Gosh, what a far cry from me being nicknamed "Carrots" by a teacher in high school. Not because I looked like Anne of Green Gables, but because of that movie, Sixteen Candles. I guess Molly Ringwald's character was told that eating carrots will make her shape more "womanly." What was my teacher thinking?

By the way, Sixteen Candles? Not family-friendly. So as your kids become teenagers and you say, "Ah, come sit next to your old mom/dad and watch this 80's classic with me," think again. I did that very thing, and for the first 15 minutes, I was all, "Oh wait, I don't remember that part. Oh, and that part. Oops - that part, too."

However, I think my favorite example of encouragement is found in that "Pass it On" commercial. (See "encouragement.") You know, the one where the little boy sneaks up on stage - right before the concert begins - and plays a simple rendition of Twinkle Twinkle Little Star on the piano. As everyone rolls their eyes in annoyance, the real musician (the composer) walks out, says "don't stop, keep playing" to the boy, and then accompanies him. And together they make Twinkle Twinkle Little Star sound super fancy.

So let's say, just for fun, that the person who wrote Twinkle Twinkle Little Star was the composer. Who better then to accompany the little boy on the piano than him? And in turn, who better then to accompany me and my comings-and-goings than my composer... my writer... my God? For he's the ultimate piano man, turning my drab into fab!

And when God works his magic by sending encouragers my way OR directly whispering truth to me (that's if I have ears to hear it - saving that for another blog), I find that I become my most real and authentic self. And as long as my daughter doesn't get too side-tracked by cute college interns, her choir teacher's praise will bring out more of the lovely lady who God already sees her to be.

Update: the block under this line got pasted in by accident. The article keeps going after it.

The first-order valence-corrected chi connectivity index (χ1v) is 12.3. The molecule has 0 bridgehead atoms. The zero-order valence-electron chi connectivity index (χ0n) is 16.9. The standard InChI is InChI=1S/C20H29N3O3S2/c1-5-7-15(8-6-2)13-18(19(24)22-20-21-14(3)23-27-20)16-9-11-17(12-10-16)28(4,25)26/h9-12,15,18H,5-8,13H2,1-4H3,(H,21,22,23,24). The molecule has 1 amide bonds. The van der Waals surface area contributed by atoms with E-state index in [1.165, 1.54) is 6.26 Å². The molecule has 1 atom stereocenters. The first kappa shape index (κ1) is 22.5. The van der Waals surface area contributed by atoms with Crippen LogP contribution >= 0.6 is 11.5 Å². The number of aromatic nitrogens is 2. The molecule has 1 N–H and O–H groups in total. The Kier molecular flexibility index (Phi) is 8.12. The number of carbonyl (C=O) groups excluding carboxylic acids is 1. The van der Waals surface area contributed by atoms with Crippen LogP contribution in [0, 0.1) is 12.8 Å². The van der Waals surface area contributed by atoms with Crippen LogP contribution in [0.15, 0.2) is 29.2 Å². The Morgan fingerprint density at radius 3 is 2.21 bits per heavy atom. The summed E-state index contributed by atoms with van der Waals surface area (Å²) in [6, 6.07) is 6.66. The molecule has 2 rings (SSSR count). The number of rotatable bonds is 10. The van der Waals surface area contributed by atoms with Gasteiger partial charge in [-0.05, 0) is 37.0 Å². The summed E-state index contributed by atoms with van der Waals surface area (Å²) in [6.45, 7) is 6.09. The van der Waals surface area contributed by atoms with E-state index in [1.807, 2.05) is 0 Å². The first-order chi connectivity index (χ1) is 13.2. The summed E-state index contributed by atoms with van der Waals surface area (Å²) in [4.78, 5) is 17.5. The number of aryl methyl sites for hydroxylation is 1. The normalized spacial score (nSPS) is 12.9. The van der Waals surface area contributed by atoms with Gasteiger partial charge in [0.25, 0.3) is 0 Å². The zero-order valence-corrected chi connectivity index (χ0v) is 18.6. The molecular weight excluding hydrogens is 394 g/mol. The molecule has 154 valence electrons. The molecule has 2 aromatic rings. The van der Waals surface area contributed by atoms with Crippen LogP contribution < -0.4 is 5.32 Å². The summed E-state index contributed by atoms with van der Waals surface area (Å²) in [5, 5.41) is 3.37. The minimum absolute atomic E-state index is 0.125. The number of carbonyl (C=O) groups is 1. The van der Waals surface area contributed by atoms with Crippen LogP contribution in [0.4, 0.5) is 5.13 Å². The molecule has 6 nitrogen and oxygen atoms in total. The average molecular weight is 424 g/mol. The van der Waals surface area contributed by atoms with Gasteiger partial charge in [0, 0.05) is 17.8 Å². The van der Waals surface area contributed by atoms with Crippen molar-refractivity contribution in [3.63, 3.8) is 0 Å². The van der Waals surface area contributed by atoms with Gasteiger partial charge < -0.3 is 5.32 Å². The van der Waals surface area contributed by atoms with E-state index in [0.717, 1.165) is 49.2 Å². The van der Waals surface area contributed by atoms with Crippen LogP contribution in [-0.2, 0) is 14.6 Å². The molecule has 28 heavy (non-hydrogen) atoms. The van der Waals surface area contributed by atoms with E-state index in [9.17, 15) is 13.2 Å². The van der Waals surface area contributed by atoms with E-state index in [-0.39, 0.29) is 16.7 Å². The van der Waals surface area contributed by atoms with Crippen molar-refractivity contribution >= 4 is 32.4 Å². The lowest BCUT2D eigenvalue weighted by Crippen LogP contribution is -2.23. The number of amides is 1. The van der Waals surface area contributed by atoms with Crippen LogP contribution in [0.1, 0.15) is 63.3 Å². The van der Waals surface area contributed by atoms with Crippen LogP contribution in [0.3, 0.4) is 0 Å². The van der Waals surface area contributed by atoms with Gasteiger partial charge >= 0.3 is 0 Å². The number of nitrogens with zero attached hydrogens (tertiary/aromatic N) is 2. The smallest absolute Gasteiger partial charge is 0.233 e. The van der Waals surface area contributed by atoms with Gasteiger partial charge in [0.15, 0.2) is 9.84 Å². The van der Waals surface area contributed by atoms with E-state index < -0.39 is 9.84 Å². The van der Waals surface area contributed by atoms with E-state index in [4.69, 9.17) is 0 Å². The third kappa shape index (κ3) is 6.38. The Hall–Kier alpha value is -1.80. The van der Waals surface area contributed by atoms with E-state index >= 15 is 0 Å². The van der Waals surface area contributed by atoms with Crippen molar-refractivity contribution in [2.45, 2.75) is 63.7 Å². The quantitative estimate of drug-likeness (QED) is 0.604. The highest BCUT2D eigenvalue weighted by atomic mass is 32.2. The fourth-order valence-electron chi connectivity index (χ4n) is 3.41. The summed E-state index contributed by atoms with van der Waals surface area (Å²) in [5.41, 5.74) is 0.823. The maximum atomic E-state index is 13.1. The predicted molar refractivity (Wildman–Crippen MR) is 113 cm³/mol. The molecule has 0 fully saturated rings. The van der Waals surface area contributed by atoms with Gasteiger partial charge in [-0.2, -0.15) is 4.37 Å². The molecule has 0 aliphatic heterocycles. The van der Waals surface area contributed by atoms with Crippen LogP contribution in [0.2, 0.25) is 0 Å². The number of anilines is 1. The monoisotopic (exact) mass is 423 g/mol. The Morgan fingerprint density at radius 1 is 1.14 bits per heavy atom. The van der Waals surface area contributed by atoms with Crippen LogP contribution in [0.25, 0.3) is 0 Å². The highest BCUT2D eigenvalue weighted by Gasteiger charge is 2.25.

Tuesday, June 19, 2012

With the Voice He Gave

True confessions:  I am... insecure. There, I said it. Or maybe not insecurity so much, but rather jealousy? Or a lack of gratitude? I just happen to like, for example, that guy's public speaking skills or her knowledge of United States history - or, my newest one, their ability to use power tools.

By "their" I mean, the Junk Gypsies sisters, Amie and Jolie. Probably haven't heard of them - fairly new to HGTV channel. They're just a couple of whimsical designer/decorator chicks who can hang an old, rusty clipper-ship-turned-chandelier in two seconds - while wearing this adorable jacket and "Yo" hat:

So let me dissect a little of what I read about them on HGTV's website:

"These sisters are raucous and rowdy treasure hunters... they have a rebellious and independent spirit."
(Not sticks-in-the-mud. Not ho-hum. Not moody. And not me.)

"Their clientele includes music stars and Hollywood actors... they have a large and passionate media fan base." (They're admired by thousands. Known by big-namers. And I only met Bruce Willis in the 11th grade.) 

"They find beauty and value in items that would otherwise end up in the trash." (Have keen insight into the "bigger picture" - probably take that perspective and apply it to people, too. And I can't seem to get past my cat-clawed leather sofa.)

So what's all the fuss? I don't know. It's just, well, in the last episode of Junk Gypsies, Amie and Jolie had this farmhouse relocated to a pretty little area out in the country, painted it pink, and decorated the insides. And it made me wish I was doing cool stuff like that, wearing funky clothes like them, leaning up against angel wings and a red barn door like this:

But a wise friend reminded me how difficult it is to do what God has for me - praising him with the voice he gave me - when I'm too busy envying another's tasks and abilities. So I may not be a Junk Gypsy, but I sure can teach a mean step class, bake amazing cinnamon rolls, and make a room really cozy with candles and throw pillows. I also have great taste in music and men and what's-funny, and I love helping old people find their cars. (But I'm not a very fast runner, though. Need to work on that.)